A woman, with her face painted with an Estelada (Catalan separatist flag), holds a placard reading “we are republic” during a rally on Catalonia’s national day ‘La Diada’ in Barcelona, Spain on September 11. (REUTERS/Enrique Calvo)
MADRID, September 11 (Reuters): At the height of the crisis over Catalonia’s secession drive last year, thousands of companies moved their legal headquarters out of the region, the Madrid stock market and government bonds took a hit, and the Spanish state came under strong pressure.
Nearly a year later, the organisers of an illegal referendum on independence for Catalonia are in jail or in self-imposed exile, Spain has a new prime minister and the economy has stabilised.
But the situation remains tense and could flare up any time.
WHAT IS THE DANGER FOR THE ECONOMY?
Despite the crisis, Catalonia remains one of Spain’s main economic powerhouses and still accounts for around a fifth of national gross domestic product.
However, a Catalan trade group says hotels in Barcelona have seen revenue fall 14 percent this summer after the city developed a negative reputation internationally, partly as a result of political instability.
Data also showed fewer new businesses were created in Catalonia and international investment had dropped, putting the region on track to fall behind Madrid in terms of economic output for the first time.
More than 3,000 firms have shifted their headquarters outside the region, many to Madrid. The risk is that the uncertainty over investments in Catalonia will translate into a slow economic decline.
WHAT IS THE IMPACT ON POLITICS?
Spanish Prime Minister Pedro Sanchez, who ousted the conservative Mariano Rajoy in June, remains opposed to Catalonia becoming an independent state, something the Spanish constitution does not allow.
Sanchez has however adopted a softer tone and offered to hold a wide-ranging dialogue that could lead to drafting a new statute of autonomy that Catalans would have the opportunity to adopt or reject by referendum.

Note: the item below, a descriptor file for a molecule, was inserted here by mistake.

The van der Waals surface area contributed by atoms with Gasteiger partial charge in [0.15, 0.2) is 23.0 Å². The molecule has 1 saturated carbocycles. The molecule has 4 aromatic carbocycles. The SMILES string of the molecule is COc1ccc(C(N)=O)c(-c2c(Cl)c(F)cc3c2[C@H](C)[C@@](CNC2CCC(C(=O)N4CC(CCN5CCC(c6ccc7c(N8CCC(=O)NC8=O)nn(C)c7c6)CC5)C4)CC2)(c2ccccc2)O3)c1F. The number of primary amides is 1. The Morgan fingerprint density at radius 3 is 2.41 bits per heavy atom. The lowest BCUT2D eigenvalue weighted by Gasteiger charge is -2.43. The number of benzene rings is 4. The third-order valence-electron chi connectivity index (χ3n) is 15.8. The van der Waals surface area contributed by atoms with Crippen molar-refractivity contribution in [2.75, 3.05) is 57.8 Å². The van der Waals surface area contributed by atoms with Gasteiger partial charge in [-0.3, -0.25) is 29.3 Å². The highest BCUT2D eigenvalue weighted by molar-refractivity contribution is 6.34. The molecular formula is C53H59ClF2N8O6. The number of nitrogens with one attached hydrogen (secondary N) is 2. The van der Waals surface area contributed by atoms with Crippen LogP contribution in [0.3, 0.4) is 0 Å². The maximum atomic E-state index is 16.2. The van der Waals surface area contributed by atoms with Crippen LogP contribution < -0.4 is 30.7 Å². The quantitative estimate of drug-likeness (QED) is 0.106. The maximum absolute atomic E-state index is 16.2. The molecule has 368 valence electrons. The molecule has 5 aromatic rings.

Catalonia’s new leader, Quim Torra, last week dismissed the idea that this could be a way forward and instead called on Sanchez to accept a legally-binding referendum on independence.
Because Sanchez needs Torra’s party votes in the national parliament to pass the annual budget bill, a failure to find common ground in Catalonia would likely spill over to national politics in Madrid – and possibly trigger a snap national election sometimes in early 2019.
WILL THE ISSUE GO AWAY?
According to a survey released in July 46.7 percent of Catalans want their region to become an independent state, while 44.9 percent oppose this solution.
The number of people who are in favour or against independence has remained roughly stable over the last four years, meaning the issue is unlikely to go away any time soon.
Catalonia also elected a new regional parliament this year in which separatist forces retained a majority of seats. The trials of jailed separatist leaders should keep the Catalan question at the top of the political agenda for the time being.